Clela Reed

The six bottles of unopened perfume I found last night

in my mother’s dresser and brought to the nursing home

were plucked up readily by her hovering aides.

Earned tips, I reasoned, and so did they, no doubt.

I’ll imagine them circling this new resident’s

wheelchair, a dark green flock in the Avon scent

my mother kept forgetting she’d bought when

the woman who came to her door for twenty years

showed up again, sweet-dealing free samples.

Mother’s sense of smell had driven her—

missionary of cleanliness, sergeant of fresh air

and light, she sniffed out the slightest mildew,

the earliest taint or sour or funk that to her alone

screamed spoiled. The odors of our house oscillated

from Clorox to gardenias, from Windex to casseroles.

At four she would bathe off the day. Emerging

from steam and powder into a cotton housedress,

she’d brush out pin-curls and lipstick a smile onto lips

she’d lift to kiss my father home. Doris Day cheery,

Betty Crocker smart, my mother relished her clean-wife role,

weighing compliments on her house and on her skin as equal.

Now I wheel her through scents that betray failing bodies

she does not, will not note, and when I kiss her stale forehead,

she looks up and smiles, hanging out the clean past in the sun.

Clela Reed

When they ask—as they do

—why she decided to grow

her hair long again

at the brink of elderhood

(in that churning wake

of children and career

when the narrows rush the current),

she says things about the versatility

or ease, or she laughs about not wanting

to be a poodle-head any more,

or gathers up wisps at the nape

and demonstrates the efficiency

of the enduring updo.

But she never for a moment

tells them how she regards

her shadow on a late afternoon walk

when the breeze lifts her hair

slightly from her shoulders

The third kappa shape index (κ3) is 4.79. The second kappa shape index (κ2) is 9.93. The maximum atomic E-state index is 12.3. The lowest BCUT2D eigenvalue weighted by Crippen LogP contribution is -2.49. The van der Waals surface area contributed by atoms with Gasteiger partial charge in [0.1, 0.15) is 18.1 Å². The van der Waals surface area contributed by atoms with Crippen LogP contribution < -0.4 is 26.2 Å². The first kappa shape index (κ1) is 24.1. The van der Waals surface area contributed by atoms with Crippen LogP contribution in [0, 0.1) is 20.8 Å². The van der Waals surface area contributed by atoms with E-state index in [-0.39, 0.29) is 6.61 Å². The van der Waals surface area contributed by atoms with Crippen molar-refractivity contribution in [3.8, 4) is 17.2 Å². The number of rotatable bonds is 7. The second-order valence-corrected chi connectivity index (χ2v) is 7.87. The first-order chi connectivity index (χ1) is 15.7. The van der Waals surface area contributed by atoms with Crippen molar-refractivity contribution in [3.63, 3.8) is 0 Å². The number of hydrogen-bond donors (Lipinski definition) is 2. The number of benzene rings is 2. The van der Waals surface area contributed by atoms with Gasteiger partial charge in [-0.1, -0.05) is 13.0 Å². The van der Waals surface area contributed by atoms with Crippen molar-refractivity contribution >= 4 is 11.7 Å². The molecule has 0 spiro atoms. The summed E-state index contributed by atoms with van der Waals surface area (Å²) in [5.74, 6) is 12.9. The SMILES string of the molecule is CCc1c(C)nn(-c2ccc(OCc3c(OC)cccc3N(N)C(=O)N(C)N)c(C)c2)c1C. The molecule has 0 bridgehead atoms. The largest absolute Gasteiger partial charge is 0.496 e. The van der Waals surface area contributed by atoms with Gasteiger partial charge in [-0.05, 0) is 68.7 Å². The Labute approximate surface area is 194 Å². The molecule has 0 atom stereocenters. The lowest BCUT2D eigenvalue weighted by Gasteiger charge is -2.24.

and the girl-silhouette

that begins at her feet

strides confidently before her.

Clela Reed

We sit in the radiology waiting room,

four women at 7:30 in the morning.

Our teeth are brushed, our clothing clean,

our hair subdued by clips and braids.

Two of us wear pale lipstick (make-up

always later), and someone’s warm skin

perfumes our common air with lavender.

But inside we know things aren’t so tidy—

in the breast or brain or lung—something’s

gone amok. An action adventure writes itself:

cells rebel, flesh falters, bones break their vows.

We imagine the galloping plot line;

we wait for the story on film at five.

If we’re lucky, we’ll rejoin the cast, stitched up

and smiling, fresh dialogue prickling the tongue.

We’ll play our roles by heart unless, of course,

the heart’s already broken, x-rays showing only

a smudge where the script should be written

on that lump of crumbled sweetness, yielding,

even as we wait, to the vilest understudy.

Clela Reed lives in a hardwood forest near Athens, Georgia. A former teacher who recently left the classroom to write, she attended both the Sewanee and Bread Loaf Writers' Conferences last summer. She is vice president of the Georgia Poetry Society and has a poem published in the current Kennesaw Review.

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